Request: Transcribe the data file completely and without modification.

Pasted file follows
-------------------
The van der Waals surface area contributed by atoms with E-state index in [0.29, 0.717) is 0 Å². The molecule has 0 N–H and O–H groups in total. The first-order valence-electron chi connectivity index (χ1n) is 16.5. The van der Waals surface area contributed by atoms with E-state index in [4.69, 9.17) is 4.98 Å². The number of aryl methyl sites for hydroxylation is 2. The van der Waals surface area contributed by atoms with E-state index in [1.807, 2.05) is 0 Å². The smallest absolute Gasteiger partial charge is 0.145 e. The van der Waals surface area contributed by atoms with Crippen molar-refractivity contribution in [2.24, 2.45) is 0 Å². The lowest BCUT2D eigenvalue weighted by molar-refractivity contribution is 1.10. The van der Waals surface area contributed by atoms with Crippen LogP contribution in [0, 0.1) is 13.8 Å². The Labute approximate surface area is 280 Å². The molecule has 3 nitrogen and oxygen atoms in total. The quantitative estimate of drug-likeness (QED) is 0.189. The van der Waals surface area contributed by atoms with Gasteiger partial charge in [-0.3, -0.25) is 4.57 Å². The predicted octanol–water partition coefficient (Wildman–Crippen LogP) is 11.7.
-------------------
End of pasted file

The van der Waals surface area contributed by atoms with E-state index in [0.29, 0.717) is 0 Å². The molecule has 0 N–H and O–H groups in total. The first-order valence-electron chi connectivity index (χ1n) is 16.5. The van der Waals surface area contributed by atoms with E-state index in [4.69, 9.17) is 4.98 Å². The number of aryl methyl sites for hydroxylation is 2. The van der Waals surface area contributed by atoms with E-state index in [1.807, 2.05) is 0 Å². The smallest absolute Gasteiger partial charge is 0.145 e. The van der Waals surface area contributed by atoms with Crippen molar-refractivity contribution in [2.24, 2.45) is 0 Å². The lowest BCUT2D eigenvalue weighted by molar-refractivity contribution is 1.10. The van der Waals surface area contributed by atoms with Crippen LogP contribution in [0, 0.1) is 13.8 Å². The Labute approximate surface area is 280 Å². The molecule has 3 nitrogen and oxygen atoms in total. The quantitative estimate of drug-likeness (QED) is 0.189. The van der Waals surface area contributed by atoms with Gasteiger partial charge in [-0.3, -0.25) is 4.57 Å². The predicted octanol–water partition coefficient (Wildman–Crippen LogP) is 11.7.